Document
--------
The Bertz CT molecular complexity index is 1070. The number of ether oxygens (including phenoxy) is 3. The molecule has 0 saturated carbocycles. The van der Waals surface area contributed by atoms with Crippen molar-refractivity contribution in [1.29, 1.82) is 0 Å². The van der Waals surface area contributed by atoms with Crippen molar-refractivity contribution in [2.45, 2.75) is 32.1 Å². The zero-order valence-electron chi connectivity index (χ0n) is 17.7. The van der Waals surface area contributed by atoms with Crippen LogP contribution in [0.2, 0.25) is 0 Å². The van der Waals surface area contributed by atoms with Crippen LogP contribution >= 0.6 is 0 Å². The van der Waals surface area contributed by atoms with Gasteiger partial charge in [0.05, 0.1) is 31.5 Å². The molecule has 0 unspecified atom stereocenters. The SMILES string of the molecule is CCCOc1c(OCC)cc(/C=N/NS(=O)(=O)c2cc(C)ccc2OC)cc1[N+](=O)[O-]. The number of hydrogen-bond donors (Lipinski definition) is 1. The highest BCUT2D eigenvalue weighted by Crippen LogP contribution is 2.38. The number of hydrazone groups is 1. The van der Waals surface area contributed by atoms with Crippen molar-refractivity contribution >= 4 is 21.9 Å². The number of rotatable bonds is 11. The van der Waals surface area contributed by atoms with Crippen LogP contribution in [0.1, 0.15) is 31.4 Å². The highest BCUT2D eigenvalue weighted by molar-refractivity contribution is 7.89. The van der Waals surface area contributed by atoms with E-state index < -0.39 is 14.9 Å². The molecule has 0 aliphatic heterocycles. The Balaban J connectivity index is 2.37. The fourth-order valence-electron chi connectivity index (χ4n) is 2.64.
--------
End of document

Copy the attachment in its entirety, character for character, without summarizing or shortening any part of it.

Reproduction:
The Bertz CT molecular complexity index is 1070. The number of ether oxygens (including phenoxy) is 3. The molecule has 0 saturated carbocycles. The van der Waals surface area contributed by atoms with Crippen molar-refractivity contribution in [1.29, 1.82) is 0 Å². The van der Waals surface area contributed by atoms with Crippen molar-refractivity contribution in [2.45, 2.75) is 32.1 Å². The zero-order valence-electron chi connectivity index (χ0n) is 17.7. The van der Waals surface area contributed by atoms with Crippen LogP contribution in [0.2, 0.25) is 0 Å². The van der Waals surface area contributed by atoms with Crippen LogP contribution >= 0.6 is 0 Å². The van der Waals surface area contributed by atoms with Gasteiger partial charge in [0.05, 0.1) is 31.5 Å². The molecule has 0 unspecified atom stereocenters. The SMILES string of the molecule is CCCOc1c(OCC)cc(/C=N/NS(=O)(=O)c2cc(C)ccc2OC)cc1[N+](=O)[O-]. The number of hydrogen-bond donors (Lipinski definition) is 1. The highest BCUT2D eigenvalue weighted by Crippen LogP contribution is 2.38. The number of hydrazone groups is 1. The van der Waals surface area contributed by atoms with Crippen molar-refractivity contribution >= 4 is 21.9 Å². The number of rotatable bonds is 11. The van der Waals surface area contributed by atoms with Crippen LogP contribution in [0.1, 0.15) is 31.4 Å². The highest BCUT2D eigenvalue weighted by molar-refractivity contribution is 7.89. The van der Waals surface area contributed by atoms with E-state index < -0.39 is 14.9 Å². The molecule has 0 aliphatic heterocycles. The Balaban J connectivity index is 2.37. The fourth-order valence-electron chi connectivity index (χ4n) is 2.64.